So what remains as big worries? There is the issue of not sufficiently addressing the on base percentage need. This is becoming the big thing for winning teams in the same way that power rotations used to be. High OBP players not only get on base well, they also drive up pitch counts in an inning, weakening the pitcher and affording power hitters a higher percentage opportunity of getting a mistake that can be driven … far.

And then there is the elephant in the roster, the starting rotation. And I think I’m getting to the core of why I am so “trepidatious” (just made up that word) about the coming season. I have not faulted Duquette and the Orioles for not spending more money to get top-line starters. The top two aren’t worth the incredible dollars they got, nor honestly were any of the others … probably including Yovani Gallardo. The best move would have been to retain Wei-Yin Chen, though he seemed less interested in the Orioles than the other way around.

So while I don’t fault the lack of additions, wanting to see if upcoming pitchers like Mike Wright and Tyler Wilson can fill the holes, I have to admit that there is not a lot to give a fan any certainty or confidence here at the end of March. Not when you hear of Kevin Gausman getting cortisone injections, and not when you see the dreadful numbers from presumptive starters this spring.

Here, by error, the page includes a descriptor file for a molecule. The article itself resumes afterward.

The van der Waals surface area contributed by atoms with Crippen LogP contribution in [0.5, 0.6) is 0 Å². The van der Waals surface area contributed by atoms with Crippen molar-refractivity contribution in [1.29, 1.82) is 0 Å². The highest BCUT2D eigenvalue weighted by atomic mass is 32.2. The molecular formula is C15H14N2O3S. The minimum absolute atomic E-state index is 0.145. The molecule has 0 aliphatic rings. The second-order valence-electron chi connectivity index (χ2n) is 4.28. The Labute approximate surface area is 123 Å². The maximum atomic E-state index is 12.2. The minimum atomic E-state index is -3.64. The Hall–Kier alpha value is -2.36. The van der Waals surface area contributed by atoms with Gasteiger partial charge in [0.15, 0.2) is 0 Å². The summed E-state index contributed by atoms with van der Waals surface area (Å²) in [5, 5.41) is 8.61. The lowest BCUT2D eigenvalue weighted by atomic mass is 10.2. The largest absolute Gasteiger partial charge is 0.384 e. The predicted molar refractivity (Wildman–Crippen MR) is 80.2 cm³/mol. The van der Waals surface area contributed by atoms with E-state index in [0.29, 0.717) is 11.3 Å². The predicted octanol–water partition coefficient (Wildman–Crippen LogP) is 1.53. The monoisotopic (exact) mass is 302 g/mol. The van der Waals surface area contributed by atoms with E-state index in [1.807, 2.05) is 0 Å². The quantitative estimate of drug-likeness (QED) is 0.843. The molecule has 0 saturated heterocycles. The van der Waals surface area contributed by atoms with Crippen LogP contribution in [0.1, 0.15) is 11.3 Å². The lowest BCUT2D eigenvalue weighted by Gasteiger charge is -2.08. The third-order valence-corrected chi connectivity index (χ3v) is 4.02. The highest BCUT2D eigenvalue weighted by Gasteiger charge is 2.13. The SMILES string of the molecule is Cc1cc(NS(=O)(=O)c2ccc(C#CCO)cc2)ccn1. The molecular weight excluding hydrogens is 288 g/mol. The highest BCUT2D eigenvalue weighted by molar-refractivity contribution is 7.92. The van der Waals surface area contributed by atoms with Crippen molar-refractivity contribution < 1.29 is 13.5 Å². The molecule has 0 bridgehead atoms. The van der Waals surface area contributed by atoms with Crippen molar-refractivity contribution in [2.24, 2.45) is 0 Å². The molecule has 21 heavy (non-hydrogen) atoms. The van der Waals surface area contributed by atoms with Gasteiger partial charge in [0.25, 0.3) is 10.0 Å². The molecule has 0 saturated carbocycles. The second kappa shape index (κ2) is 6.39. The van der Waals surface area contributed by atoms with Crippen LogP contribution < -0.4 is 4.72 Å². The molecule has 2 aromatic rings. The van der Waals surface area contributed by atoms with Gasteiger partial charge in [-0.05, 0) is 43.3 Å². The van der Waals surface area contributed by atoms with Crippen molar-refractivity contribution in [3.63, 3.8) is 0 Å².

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Trying to pin these feelings down a bit more, let me say this: Every one of the Orioles’ presumed rotation pieces have had success for extended periods in the recent past. So why can they not be hoped to have it in the present, if healthy?  Maybe not all five of them, but why not three of them, with one or two new arms to fill out the rest of the rotation?

I guess I am afraid that the loudest, screaming critics could be proven to be correct. The fear is that the rotation will screw up what would otherwise be a playoffs team. Even as in 2015 the loudest critics were largely proven correct that the Orioles shot themselves in the foot by not bolting to re-sign Nelson Cruz and Nick Markakis. The revolving doors of corner outfielders was painful to see last year, and a similar scenario for starting pitchers could ruin the 2016 season.

More than anything, I think my fears are that the national writers could be proven correct in their annual assessment that the Orioles have no chance of finishing above the basement of the AL East. Forget that these prognosticators have a current losing streak about O’s predictions. I just want them to drown and choke to death in a sea of their own spilled ink cesspool, nothing more, nothing less.

And that is because, at the beginning of the day and at the end of the day, with objectivity still in mind, I am ultimately a fan of the Baltimore Orioles.